Psychologists Share The Subconcious Secrets They've Learned From Therapy.

Psychologists Share The Subconcious Secrets They've Learned From Therapy.


20. It's all connected.

I have learned just how often we find ourselves in relationships which are designed to resolve our childhood wounds.

I am a relationship therapist and always take one full session with a couple to look at their whole family of origin. Very often by the end of that session, the couple themselves are explaining to me (in some way) how they are recreating childhood issues to attempt to resolve them as adults. It's crazy common!


21. This is huge.

I'm a social worker and the number one thing I've learned is you can't change anyone. You can't even influence or gently nudge them into changing. They have to want to change 100% on their own. People are the most stubborn things on the planet. I would feel more confident getting a cat to change its behavior.


22. Gotta go back to go forward.

It gets worse before it gets better. Always.

Very few people recognize they have any responsibility in any giver situation, even fewer recognize what this responsibility is.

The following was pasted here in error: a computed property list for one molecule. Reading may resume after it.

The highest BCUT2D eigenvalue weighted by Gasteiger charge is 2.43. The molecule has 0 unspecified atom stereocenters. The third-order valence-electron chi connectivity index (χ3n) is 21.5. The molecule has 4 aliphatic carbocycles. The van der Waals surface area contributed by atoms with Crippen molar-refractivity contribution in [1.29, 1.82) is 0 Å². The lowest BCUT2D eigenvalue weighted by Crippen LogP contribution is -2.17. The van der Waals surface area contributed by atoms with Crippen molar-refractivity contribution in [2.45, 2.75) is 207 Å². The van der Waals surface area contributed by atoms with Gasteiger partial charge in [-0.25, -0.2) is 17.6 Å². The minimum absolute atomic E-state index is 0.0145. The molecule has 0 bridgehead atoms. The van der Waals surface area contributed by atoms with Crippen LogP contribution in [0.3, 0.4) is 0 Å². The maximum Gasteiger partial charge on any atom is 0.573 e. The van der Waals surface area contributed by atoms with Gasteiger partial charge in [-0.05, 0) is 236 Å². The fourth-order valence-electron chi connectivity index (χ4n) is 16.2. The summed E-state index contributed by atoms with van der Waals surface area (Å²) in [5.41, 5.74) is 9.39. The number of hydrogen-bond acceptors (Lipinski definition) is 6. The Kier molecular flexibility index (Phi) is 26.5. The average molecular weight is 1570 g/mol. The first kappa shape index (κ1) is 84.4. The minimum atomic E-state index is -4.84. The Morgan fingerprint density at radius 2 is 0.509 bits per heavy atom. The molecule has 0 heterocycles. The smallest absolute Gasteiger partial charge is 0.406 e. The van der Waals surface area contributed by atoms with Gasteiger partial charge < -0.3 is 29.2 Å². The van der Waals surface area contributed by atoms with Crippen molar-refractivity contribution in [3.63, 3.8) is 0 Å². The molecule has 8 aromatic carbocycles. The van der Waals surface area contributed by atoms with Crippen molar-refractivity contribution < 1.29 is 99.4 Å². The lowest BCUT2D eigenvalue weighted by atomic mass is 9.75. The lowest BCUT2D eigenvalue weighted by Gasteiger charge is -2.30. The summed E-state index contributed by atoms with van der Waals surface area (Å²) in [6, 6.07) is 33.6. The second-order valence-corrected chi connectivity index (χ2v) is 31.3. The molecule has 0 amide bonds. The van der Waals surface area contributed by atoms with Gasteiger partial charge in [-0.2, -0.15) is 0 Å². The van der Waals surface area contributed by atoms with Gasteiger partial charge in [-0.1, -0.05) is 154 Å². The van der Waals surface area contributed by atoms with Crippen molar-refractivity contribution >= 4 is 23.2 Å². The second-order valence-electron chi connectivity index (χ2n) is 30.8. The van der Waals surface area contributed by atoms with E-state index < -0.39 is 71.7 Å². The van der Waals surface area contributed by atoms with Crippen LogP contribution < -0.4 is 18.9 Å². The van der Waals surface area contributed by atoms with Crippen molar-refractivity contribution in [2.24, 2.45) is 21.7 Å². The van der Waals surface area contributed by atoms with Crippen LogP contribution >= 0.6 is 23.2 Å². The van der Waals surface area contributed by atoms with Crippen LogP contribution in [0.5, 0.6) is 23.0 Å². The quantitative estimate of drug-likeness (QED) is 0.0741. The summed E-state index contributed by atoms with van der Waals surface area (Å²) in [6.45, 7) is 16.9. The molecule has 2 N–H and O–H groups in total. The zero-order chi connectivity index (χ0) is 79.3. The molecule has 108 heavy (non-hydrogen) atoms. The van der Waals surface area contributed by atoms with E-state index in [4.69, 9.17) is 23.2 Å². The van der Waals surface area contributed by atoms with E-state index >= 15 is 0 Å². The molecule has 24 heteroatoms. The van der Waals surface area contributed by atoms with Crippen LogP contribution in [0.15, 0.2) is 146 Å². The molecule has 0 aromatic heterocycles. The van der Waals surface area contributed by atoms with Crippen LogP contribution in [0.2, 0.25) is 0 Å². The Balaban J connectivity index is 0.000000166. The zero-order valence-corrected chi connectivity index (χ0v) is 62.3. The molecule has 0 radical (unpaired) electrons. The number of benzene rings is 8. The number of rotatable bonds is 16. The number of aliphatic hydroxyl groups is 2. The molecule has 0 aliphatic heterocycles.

Almost every problem people have can be boiled down to a combination of lack of self-knowledge, lack of self-control, and lack of disposition to accept the ill effects of getting your life together.

We are taught to value "freedom" over our own well-being, and the result is a world where everyone, no exceptions, is far less autonomous than they think they are. We are slaves of what the world wants of us, but the same world teaches us to think we are "free", and every single one of us will destroy ourselves before admitting we need help.

People seek therapy looking for excuses not to change, or for someone to tell them the answers. Our job is helping them to help themselves, and the hardest part is generally to convince them that they do need to change and that they need to make their own choices.

Almost everything you call "mental disease" are, in fact, symptoms. OCD, PTSD, depression, anxiety, you choose. All of these are consequences. The causes are deep and complicated systems of behavioral patterns that need to be studied down to their functions.

The WHY and the HOW are much, much more important than the WHAT.


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